The most widely utilized thermostable α-amylases are obtained from mesophilic and thermophilic microorganisms which are considered to be potential sources of thermostable α-amylases of industrial significance 1414 Ozdemir S, Matpan F, Okumus V, Dündar A, Ulutas MS, Kumru M. Isolation of a thermophilic Anoxybacillus flavithermus sp nov. and production of thermostable a-amylase under solid-state fermentation (SSF). Annals Microbiol. 2012; 62: 1367-1375.. They have been indicated from a large range of microorganisms from a few species of genus Bacillus and Streptomyces1515 Xie F, Quan S, Liu D, Ma H, Li F, Zhou F, Chen G. Purification and characterization of a novel a-amylase from a newly isolated Bacillus methylotrophicus strain P11-2. Process Biochem. 2014; 49: 47-53.. Bacillus is usually utilized for the commercial production of thermostable α-amylases.

The present research reports the production, purification and biochemical characterizations of an α-amylase obtained from Bacillus mojavensis SO-10. This purified α-amylase displayed attractive characteristics such as temperature and pH stability and chemical agents’ resistance. In addition, the purified amylase was utilized in some industrial starch processes like raw starch hydrolyzing, detergents and apple juice clarification.

MATERIALS AND METHODS

Culture conditions

Bacillus mojavensis SO-10 were grown in 250 mL glass bottle containing 50 mL Nutrient Broth (NB) media. The culture media’s pH was adjusted with 0.1 M HCl or NaOH to pH 7.0, and glass bottles were autoclaved at 121 ºC for 15 minutes. After being autoclaved, every bottle was inoculated with 0.5 mL (3.1×108 CFU/mL) of cell suspension. The fermentation media was cultured at 35 ºC on a shaker at 120 rpm.

Enzyme activity

α-Amylase activity was studied by determining the quantity of reducing sugars using 3, 5 dinitrosalicylic acid (DNS) process 1616 Bernfeld P. Enzymes carbohydrate metabolism. In Methods In Enzymol Academic Pres. 1955; 17: 149-158.. According to this process, 0.5% starch solution (200 µL) was incubated with 100 µL crude enzyme solution or 5 µL purified enzyme for 30 min at 70 °C. The reaction was stopped by adding DNS reagent and reaction solution was boiled for 5 min. After leaving it for cooling at room temperature, 3 mL of pure water was added to the reaction mixture and spectrophotometric determination was measured at 489 nm. One unit of α-amylase activity was determined as the quantity of enzyme that produced 1 mmol of reducing sugars maltose per minute.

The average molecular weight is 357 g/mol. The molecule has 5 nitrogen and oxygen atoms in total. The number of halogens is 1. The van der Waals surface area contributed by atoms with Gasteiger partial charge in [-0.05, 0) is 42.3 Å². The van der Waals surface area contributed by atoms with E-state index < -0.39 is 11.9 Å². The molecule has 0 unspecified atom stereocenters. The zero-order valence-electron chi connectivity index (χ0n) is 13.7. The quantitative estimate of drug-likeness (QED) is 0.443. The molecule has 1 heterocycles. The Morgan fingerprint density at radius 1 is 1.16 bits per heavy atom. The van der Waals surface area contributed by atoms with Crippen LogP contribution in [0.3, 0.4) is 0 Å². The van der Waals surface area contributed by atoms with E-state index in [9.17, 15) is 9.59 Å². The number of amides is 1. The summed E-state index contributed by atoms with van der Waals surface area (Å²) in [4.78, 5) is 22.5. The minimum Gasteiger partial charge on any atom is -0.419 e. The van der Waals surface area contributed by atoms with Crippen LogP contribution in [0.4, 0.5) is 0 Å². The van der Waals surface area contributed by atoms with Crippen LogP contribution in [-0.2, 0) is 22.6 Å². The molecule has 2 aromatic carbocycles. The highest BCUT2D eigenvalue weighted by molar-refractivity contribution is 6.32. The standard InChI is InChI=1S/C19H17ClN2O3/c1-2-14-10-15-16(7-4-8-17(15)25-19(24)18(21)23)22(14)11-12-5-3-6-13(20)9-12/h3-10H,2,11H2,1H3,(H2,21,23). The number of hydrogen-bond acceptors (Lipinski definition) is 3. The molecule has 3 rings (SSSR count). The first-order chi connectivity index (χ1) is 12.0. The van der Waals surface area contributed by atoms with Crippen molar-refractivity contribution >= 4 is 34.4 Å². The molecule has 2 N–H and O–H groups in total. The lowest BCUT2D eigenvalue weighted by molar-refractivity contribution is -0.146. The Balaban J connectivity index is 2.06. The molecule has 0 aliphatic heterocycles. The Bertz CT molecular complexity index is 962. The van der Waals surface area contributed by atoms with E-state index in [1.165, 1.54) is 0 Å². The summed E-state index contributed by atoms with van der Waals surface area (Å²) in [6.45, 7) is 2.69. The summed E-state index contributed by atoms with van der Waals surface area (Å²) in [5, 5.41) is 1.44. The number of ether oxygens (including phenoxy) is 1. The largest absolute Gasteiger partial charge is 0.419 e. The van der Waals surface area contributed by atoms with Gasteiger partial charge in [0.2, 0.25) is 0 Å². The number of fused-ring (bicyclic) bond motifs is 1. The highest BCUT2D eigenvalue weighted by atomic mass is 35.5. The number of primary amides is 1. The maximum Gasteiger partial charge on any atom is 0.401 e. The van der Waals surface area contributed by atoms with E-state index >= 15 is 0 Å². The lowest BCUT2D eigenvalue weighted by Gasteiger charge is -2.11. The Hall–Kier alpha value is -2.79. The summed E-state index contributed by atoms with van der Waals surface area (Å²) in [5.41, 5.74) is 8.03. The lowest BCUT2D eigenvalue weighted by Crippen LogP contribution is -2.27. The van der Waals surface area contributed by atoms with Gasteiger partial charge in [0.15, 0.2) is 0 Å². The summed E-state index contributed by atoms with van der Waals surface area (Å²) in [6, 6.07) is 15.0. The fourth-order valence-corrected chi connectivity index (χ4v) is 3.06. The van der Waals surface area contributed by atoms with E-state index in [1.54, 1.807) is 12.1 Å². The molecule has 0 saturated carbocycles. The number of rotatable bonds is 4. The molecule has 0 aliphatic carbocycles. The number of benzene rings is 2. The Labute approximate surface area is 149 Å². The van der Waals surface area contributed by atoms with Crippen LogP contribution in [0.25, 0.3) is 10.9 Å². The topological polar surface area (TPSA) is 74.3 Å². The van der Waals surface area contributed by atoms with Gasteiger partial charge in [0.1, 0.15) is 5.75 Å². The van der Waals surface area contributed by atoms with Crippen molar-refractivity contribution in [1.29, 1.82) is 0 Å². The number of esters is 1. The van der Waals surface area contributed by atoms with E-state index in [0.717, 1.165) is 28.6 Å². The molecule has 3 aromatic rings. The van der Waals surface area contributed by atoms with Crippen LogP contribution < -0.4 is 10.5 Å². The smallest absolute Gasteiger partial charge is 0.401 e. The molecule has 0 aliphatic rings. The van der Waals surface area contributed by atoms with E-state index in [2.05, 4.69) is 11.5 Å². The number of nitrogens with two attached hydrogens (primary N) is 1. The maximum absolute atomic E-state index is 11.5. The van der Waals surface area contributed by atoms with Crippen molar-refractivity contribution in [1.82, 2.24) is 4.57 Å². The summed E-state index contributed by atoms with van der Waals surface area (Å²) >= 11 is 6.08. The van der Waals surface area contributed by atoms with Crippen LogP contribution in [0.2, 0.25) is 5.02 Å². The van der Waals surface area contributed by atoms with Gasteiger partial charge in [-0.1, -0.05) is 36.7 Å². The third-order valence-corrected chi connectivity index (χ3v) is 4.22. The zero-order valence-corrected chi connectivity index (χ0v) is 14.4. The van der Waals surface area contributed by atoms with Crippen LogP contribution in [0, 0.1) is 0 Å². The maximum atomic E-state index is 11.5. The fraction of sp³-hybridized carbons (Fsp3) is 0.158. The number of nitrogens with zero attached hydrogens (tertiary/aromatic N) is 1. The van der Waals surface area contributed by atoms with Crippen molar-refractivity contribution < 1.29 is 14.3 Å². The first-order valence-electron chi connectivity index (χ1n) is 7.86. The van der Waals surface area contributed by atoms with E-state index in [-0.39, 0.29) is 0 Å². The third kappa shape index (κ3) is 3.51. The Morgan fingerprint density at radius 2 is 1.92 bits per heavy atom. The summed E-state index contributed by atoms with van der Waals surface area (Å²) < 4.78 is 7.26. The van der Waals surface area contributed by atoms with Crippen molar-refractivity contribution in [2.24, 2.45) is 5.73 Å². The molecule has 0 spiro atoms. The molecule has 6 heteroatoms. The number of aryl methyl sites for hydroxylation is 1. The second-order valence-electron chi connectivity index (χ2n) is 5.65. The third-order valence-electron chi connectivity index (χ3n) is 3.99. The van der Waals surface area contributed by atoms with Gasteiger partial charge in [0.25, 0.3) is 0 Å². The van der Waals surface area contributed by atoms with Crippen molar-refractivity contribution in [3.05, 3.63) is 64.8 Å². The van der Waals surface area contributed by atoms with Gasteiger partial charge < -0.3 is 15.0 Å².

Impact of incubation time on α-amylase production

The influence of various time courses on enzyme production was assayed at 35 ºC in NB at pH 6.0 and 35 ºC in a shaker at 120 rpm. A 2 mL of fermentation culture media was collected at various incubation times (0-96 h). Then, the media was centrifuged at 7.000 rpm for 10 min. The upper solution was tested for determination of α-amylase activity according to DNS process.

Influence of fermentation temperature and pH on enzyme production

The sterile NB fermentation media was incubated at different temperature between 20 to 55 ºC at pH 7.0 and 120 rpm in a shaker for 36 hours and enzyme assay was evaluated as mentioned above. The optimum fermentation media’s pH for production of α-amylase was examined at pH ranges of 4.0, 5.0, 6.0, 7.0, 8.0, 9.0, and 10.0 on optimum culture conditions. After incubation, fermentation media was centrifuged and the upper solution was tested for enzyme activity.

Purification of α-amylase

The crude enzyme was exposed to (NH4)2SO4 up to 80% (w/v) saturation and allowed to precipitate at 4 °C. The precipitates were centrifuged at 10.000 rpm for 15 min. The precipitate was dispersed in 0.1 M potassium phosphate buffer (pH 7.0), and dialyzed overnight at 4 °C. The dialyzed enzyme solution was applied to a DEAE (Diethylaminoethyl) cellulose (DE 32) column (flow rate 15 mL/ h).

Protein analysis on SDS-PAGE

The purity of α-amylase was determined on SDS-PAGE according to Laemmli process utilizing 10% polyacrylamide gel 1717 Laemmli UK. Cleavage of structural proteins during the assembly of the head of bacteriphage T4. Nature. 1970; 277: 680-685..

Determination of kinetic parameters

The purified α-amylase was tested at different starch concentrations from 0.5% to 2% for determination of Km and Vmax. The Km and Vmax were calculated from the reciprocal plot of starch concentration (S) versus velocity (V).

Influence of temperature on purified α-amylase activity and stability

The purified enzyme activity at various temperatures was studied by incubating the reaction mixture at temperature ranging between 20 oC to 90 oC. The temperature stability of purified enzyme was also experimented by pre-incubating the enzyme between 40-70 oC for 30, 60, 90, 120, 150, and 180 min and the remaining purified α-amylase activity was determined.

Influence of pH and pH stability

The optimal pH of the enzyme was experimented by incubating the enzyme reaction solution at pH (3.0, 4.0, 5.0, 6.0, 7.0, 8.0, 9.0, 10.0, and 11.0). For measuring pH stability of purified α-amylase, the enzyme was pre-incubated between various pH ranges of 4.0 to 8.0 for 30-240 min. The purified α-amylase activity in standard reaction mixture was used as control.

Effects of inhibitors and different metal ions on purified enzyme activity